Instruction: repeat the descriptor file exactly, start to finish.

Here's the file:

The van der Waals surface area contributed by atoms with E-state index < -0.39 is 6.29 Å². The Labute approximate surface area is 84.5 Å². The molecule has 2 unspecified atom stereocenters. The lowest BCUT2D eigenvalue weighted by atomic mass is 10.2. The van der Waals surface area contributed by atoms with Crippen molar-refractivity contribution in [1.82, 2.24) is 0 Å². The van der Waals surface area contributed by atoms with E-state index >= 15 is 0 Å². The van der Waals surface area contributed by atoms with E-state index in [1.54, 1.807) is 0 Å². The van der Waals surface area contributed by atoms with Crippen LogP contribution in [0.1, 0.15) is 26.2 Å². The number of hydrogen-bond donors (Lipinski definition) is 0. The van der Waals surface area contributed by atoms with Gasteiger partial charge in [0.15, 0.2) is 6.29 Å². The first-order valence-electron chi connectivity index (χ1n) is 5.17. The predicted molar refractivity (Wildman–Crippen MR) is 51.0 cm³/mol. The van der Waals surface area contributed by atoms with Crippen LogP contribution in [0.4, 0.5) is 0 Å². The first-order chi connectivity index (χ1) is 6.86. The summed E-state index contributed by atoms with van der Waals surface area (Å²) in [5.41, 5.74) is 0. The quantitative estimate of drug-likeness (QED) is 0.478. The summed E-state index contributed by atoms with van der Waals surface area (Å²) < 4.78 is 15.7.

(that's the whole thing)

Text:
The van der Waals surface area contributed by atoms with E-state index < -0.39 is 6.29 Å². The Labute approximate surface area is 84.5 Å². The molecule has 2 unspecified atom stereocenters. The lowest BCUT2D eigenvalue weighted by atomic mass is 10.2. The van der Waals surface area contributed by atoms with Crippen molar-refractivity contribution in [1.82, 2.24) is 0 Å². The van der Waals surface area contributed by atoms with E-state index >= 15 is 0 Å². The van der Waals surface area contributed by atoms with E-state index in [1.54, 1.807) is 0 Å². The van der Waals surface area contributed by atoms with Crippen LogP contribution in [0.1, 0.15) is 26.2 Å². The number of hydrogen-bond donors (Lipinski definition) is 0. The van der Waals surface area contributed by atoms with Gasteiger partial charge in [0.15, 0.2) is 6.29 Å². The first-order valence-electron chi connectivity index (χ1n) is 5.17. The predicted molar refractivity (Wildman–Crippen MR) is 51.0 cm³/mol. The van der Waals surface area contributed by atoms with Crippen LogP contribution in [0.4, 0.5) is 0 Å². The first-order chi connectivity index (χ1) is 6.86. The summed E-state index contributed by atoms with van der Waals surface area (Å²) in [5.41, 5.74) is 0. The quantitative estimate of drug-likeness (QED) is 0.478. The summed E-state index contributed by atoms with van der Waals surface area (Å²) < 4.78 is 15.7.